Defense cuts penny-wise, pound foolish

Question of the Day

Should Congress make English the official language of the U.S.?

View results

Iran will not stop short of developing a nuclear weapon unless it thinks the United States is able and willing to respond with military force (“Iran: Uranium enrichment to be expedited,” Web, Wednesday). Yet the unprecedented defense cuts that are part of the “fiscal cliff” could undermine the credibility of U.S. military capabilities, effectively prompting Iran to call our bluff.

Airstrikes against Iran’s nuclear facilities would prompt counterstrikes against allies or troops in the region, potentially forcing the United States to respond with broader naval and air attacks as well as ground troops. Yet, we’d be going to war with a military eviscerated by the “devastating” fiscal cliff defense cuts, to quote Defense Secretary Leon E. Panetta.

In the worst-case scenario, Iran could threaten to launch a nuclear long-range ballistic missile at a U.S. city — a capability Tehran is developing. The independent National Research Council recommends strengthening our missile defenses against Iran by expanding our homeland missile defense, known as the Ground-based Midcourse Defense (GMD) system. Proposed budget cuts could cancel these needed improvements despite the fact that the budget for GMD is so small that eliminating it would not significantly reduce the deficit.

Mindless defense cuts might save pennies today but will cost us dearly tomorrow by exposing us to threats like a nuclear Iran.


U.S. Army, retired

President, Human Capital Management

Carmel, Ind.

© Copyright 2014 The Washington Times, LLC. Click here for reprint permission.

blog comments powered by Disqus
TWT Video Picks
You Might Also Like
  • Maureen McDonnell looks on as her husband, former Virginia Gov. Bob McDonnell, made a statement on Tuesday after the couple was indicted on corruption charges. (associated press)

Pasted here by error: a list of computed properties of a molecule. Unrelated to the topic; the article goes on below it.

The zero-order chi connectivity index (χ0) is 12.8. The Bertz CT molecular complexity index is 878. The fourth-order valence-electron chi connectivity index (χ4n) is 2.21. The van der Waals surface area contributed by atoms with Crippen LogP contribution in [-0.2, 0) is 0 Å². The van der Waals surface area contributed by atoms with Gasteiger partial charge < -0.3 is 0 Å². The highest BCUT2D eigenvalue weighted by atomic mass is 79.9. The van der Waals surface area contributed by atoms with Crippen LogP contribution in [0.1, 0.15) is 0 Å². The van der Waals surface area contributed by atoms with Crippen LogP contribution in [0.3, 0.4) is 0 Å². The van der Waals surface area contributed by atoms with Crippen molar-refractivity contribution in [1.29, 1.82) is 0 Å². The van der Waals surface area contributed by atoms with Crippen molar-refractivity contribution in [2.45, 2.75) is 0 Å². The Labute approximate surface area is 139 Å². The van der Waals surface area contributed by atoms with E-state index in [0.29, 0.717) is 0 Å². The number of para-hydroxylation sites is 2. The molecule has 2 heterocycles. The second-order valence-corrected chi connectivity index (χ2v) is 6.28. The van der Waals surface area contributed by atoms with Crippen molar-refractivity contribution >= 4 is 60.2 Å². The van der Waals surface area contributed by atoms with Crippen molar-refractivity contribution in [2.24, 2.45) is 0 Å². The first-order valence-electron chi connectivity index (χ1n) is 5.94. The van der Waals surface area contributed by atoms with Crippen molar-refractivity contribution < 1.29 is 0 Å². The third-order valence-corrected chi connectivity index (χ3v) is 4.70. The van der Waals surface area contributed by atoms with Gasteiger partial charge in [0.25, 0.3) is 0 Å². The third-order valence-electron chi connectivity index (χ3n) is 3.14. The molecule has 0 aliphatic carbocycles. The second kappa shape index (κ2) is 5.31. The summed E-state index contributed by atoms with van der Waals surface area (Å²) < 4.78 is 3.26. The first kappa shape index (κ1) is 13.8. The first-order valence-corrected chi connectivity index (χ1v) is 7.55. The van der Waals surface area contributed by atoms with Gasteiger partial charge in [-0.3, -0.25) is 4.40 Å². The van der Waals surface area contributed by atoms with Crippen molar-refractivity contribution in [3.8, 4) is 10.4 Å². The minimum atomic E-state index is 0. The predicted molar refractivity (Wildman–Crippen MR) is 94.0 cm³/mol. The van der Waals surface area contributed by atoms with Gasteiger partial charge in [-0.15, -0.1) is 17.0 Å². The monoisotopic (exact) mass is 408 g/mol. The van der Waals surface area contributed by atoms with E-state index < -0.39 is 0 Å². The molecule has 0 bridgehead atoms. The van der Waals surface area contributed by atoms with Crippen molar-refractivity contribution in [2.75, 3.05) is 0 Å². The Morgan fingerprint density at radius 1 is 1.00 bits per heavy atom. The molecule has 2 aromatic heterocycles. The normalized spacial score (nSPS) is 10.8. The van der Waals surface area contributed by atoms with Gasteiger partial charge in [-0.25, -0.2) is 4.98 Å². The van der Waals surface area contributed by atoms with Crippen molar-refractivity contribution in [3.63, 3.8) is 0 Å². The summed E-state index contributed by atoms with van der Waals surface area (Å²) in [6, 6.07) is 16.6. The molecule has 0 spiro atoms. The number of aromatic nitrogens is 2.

PRUDEN: Where have the big-time grifters gone?

  • This photo taken Jan. 9, 2014,  shows New Jersey Gov. Chris Christie gesturing as he answers a question during a news conference  at the Statehouse in Trenton.  Christie will propose extending the public school calendar and lengthening the school day in a speech he hopes will help him rebound from an apparent political payback scheme orchestrated by key aides. The early front-runner for the 2016 Republican presidential nomination will make a case Tuesday Jan. 14, 2014, that children who spend more time in school graduate better prepared academically, according to excerpts of his State of the State address obtained by The Associated Press. (AP Photo/Mel Evans)

    BRUCE: Bombastic arrogance or humble determination? Chris Christie’s choice

  • ** FILE ** Secretary of State Hillary Rodham testifies on Capitol Hill in Washington, Wednesday, Jan. 23, 2013, before the Senate Foreign Relations Committee hearing on the deadly September attack on the U.S. diplomatic mission in Benghazi, Libya, that killed Ambassador J. Chris Stevens and three other Americans. (AP Photo/Pablo Martinez Monsivais, File)

    PRUDEN: The question to haunt the West

  • Get Breaking Alerts